- Students learn best by writing. Kids learn the most through writing. If you’re only going to do one thing, writing is the highest payoff activity you can pick.
Getting Started With Writing Across the Curriculum
Some teachers have expressed concern over writing across the curriculum. Math and science teachers may worry they’ll have to spend an inordinate amount of time teaching writing skills and have to become experts in the six traits of writing or give up their evenings to grading stacks and stacks of papers. But that’s not the goal of writing across the curriculum. The point is deeper learning, not a perfectly developed writing product as one would aim for in English class. There are many ways to incorporate writing into lesson plans without requiring a teacher to become a six traits whiz.
Here are seven awesome ways to bring writing into your classroom no matter what subject you’re teaching:
- Journal Writing: Journal writing is a great way to create confident writers. Journals are an informal place for students to summarize their thoughts and think about class content, no matter what the subject. You can give the children writing prompts or just let them write freely!
- Think-Pair-Share: After a lecture or presentation, invite the children to record their thoughts. Then pair them up with another student and have them discuss the topic. Finally, open the discussion up to the whole class. You’ll find that by organizing and writing their thoughts before the discussion, the kids will have much more insightful things to add to the conversation!
- Quick-Writes: Quick-writes are great ways to get students to practice writing and critical thinking skills. They’re designed to focus the student’s thinking. Set a timer for 10 minutes and give the children a writing prompt. You can show them an historical picture, read a quote from your favorite scientist or ask them to write about how they’d use a math theory in real life. Anything that gets them thinking…and writing! Not only are quick-writes quick to write, they’re incredibly quick to review as well. Short writing is as important as long writing.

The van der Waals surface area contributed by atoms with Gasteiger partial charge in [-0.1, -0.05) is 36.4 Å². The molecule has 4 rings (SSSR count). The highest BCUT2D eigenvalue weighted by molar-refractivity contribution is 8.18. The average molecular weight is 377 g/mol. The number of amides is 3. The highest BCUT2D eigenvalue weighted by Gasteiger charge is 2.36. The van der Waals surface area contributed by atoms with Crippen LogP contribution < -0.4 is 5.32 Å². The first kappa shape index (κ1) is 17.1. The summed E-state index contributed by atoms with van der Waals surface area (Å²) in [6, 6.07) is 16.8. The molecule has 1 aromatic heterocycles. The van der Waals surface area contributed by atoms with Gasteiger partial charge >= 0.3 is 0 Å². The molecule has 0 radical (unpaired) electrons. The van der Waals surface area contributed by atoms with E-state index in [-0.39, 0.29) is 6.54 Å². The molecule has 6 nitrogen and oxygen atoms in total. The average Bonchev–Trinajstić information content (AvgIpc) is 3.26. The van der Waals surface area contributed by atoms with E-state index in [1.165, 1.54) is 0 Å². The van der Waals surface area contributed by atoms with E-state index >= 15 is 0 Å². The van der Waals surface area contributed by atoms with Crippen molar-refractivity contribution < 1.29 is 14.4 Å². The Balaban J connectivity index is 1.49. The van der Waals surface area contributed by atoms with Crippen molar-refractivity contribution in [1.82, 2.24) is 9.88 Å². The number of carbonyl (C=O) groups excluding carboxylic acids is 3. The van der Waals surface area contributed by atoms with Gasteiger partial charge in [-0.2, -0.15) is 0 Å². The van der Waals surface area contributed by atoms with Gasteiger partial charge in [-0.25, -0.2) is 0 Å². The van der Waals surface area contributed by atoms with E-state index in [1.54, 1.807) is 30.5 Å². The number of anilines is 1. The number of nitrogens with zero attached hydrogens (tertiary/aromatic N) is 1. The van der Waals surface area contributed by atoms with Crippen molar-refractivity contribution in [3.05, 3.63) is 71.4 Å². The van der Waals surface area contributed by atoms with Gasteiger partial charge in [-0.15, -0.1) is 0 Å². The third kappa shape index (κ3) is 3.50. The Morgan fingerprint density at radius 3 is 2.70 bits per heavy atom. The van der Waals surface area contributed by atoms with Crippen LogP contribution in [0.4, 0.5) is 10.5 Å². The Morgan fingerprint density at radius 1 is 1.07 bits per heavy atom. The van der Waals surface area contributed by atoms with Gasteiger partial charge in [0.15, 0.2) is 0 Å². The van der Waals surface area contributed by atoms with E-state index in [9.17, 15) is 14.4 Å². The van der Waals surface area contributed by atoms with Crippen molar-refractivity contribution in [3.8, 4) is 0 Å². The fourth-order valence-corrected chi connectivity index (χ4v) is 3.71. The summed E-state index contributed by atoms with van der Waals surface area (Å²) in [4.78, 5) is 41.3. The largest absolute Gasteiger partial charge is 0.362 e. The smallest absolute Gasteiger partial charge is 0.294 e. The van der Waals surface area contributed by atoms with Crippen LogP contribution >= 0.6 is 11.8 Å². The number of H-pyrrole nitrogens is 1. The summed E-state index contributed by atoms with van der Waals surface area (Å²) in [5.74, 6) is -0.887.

- Self-Assessments: Throughout the year invite the students to write about how they think they’re doing in class! Ask them what the most difficult part of the class has been or what they’ve loved learning. Not only will they get practice writing, you’ll get valuable insight into how your students are learning and what you can do to help them even more!
- Real World Writing: Think about the type of writing most often done in your discipline and have the students do it! For example, mathematicians write theorems and textbook problems. Scientists write lab reports. Journalists in all fields write articles. Have the kids create a website or a pamphlet for some real world writing experience.
- Note Taking: There isn’t a ton of writing development in scribbling notes as a teacher is talking. But you can use note taking to flex your students’ writing skills if you tweak things a bit. Use “summary note taking” as a writing exercise. Break your lectures down into 5 to 10-minute chunks and invite the students to summarize what you spoke about at the end of each block. They’ll get to flex both their writing and retention skills and you’ll get a break to catch your breath!
- Research Projects: Ask your students to write research-based arguments, not just persuasive arguments. The goal is for all children to become self-directed learners that are adept at researching (and writing about!) a wide variety of subjects.
Writing across the curriculum is a wonderful way to get kids writing and learning in bigger, better, deeper ways.
What can I do for you?
Christy McElyea, KIS Instructional Specialist
I believe in you.
I believe in our students.
I believe in KIS.
KISD...where every student counts!